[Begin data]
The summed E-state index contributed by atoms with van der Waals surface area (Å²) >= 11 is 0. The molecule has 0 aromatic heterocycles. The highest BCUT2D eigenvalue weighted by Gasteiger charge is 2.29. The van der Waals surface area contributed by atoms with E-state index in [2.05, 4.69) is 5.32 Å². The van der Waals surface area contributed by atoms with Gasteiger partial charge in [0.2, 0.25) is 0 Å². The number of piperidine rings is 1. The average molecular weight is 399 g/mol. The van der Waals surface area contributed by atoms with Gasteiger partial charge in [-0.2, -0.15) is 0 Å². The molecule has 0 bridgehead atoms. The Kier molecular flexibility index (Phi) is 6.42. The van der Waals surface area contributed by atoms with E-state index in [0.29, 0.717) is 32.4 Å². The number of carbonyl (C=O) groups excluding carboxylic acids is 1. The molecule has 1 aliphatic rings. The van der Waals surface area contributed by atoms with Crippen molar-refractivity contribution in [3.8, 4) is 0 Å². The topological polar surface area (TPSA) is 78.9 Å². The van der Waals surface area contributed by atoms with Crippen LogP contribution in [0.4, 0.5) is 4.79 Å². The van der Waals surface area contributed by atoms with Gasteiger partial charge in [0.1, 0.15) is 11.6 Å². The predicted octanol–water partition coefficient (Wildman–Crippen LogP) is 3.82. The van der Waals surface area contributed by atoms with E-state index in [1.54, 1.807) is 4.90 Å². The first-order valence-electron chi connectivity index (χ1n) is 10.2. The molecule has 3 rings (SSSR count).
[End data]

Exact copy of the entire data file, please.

The summed E-state index contributed by atoms with van der Waals surface area (Å²) >= 11 is 0. The molecule has 0 aromatic heterocycles. The highest BCUT2D eigenvalue weighted by Gasteiger charge is 2.29. The van der Waals surface area contributed by atoms with E-state index in [2.05, 4.69) is 5.32 Å². The van der Waals surface area contributed by atoms with Gasteiger partial charge in [0.2, 0.25) is 0 Å². The number of piperidine rings is 1. The average molecular weight is 399 g/mol. The van der Waals surface area contributed by atoms with Gasteiger partial charge in [-0.2, -0.15) is 0 Å². The molecule has 0 bridgehead atoms. The Kier molecular flexibility index (Phi) is 6.42. The van der Waals surface area contributed by atoms with E-state index in [0.29, 0.717) is 32.4 Å². The number of carbonyl (C=O) groups excluding carboxylic acids is 1. The molecule has 1 aliphatic rings. The van der Waals surface area contributed by atoms with Crippen molar-refractivity contribution in [3.8, 4) is 0 Å². The topological polar surface area (TPSA) is 78.9 Å². The van der Waals surface area contributed by atoms with Crippen LogP contribution in [0.4, 0.5) is 4.79 Å². The van der Waals surface area contributed by atoms with Gasteiger partial charge in [0.1, 0.15) is 11.6 Å². The predicted octanol–water partition coefficient (Wildman–Crippen LogP) is 3.82. The van der Waals surface area contributed by atoms with E-state index in [1.54, 1.807) is 4.90 Å². The first-order valence-electron chi connectivity index (χ1n) is 10.2. The molecule has 3 rings (SSSR count).